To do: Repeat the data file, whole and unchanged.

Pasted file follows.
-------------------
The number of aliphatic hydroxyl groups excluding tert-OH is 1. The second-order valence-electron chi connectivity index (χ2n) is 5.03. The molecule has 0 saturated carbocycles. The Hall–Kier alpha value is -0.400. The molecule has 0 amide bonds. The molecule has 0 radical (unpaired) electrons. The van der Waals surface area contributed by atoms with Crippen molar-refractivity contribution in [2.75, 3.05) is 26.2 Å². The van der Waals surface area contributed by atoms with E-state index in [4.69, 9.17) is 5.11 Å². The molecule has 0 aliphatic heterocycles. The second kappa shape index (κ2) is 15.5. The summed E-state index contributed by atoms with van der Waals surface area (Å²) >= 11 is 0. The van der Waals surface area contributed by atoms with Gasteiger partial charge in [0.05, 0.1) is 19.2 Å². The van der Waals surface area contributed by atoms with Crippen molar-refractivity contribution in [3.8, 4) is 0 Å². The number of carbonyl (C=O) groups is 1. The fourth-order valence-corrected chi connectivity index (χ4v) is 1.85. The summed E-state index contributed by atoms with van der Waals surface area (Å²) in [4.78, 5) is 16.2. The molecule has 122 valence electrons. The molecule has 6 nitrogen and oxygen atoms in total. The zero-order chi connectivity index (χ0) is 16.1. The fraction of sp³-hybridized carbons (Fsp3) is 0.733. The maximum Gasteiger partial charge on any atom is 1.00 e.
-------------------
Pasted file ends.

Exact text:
The number of aliphatic hydroxyl groups excluding tert-OH is 1. The second-order valence-electron chi connectivity index (χ2n) is 5.03. The molecule has 0 saturated carbocycles. The Hall–Kier alpha value is -0.400. The molecule has 0 amide bonds. The molecule has 0 radical (unpaired) electrons. The van der Waals surface area contributed by atoms with Crippen molar-refractivity contribution in [2.75, 3.05) is 26.2 Å². The van der Waals surface area contributed by atoms with E-state index in [4.69, 9.17) is 5.11 Å². The molecule has 0 aliphatic heterocycles. The second kappa shape index (κ2) is 15.5. The summed E-state index contributed by atoms with van der Waals surface area (Å²) >= 11 is 0. The van der Waals surface area contributed by atoms with Gasteiger partial charge in [0.05, 0.1) is 19.2 Å². The van der Waals surface area contributed by atoms with Crippen molar-refractivity contribution in [3.8, 4) is 0 Å². The number of carbonyl (C=O) groups is 1. The fourth-order valence-corrected chi connectivity index (χ4v) is 1.85. The summed E-state index contributed by atoms with van der Waals surface area (Å²) in [4.78, 5) is 16.2. The molecule has 122 valence electrons. The molecule has 6 nitrogen and oxygen atoms in total. The zero-order chi connectivity index (χ0) is 16.1. The fraction of sp³-hybridized carbons (Fsp3) is 0.733. The maximum Gasteiger partial charge on any atom is 1.00 e.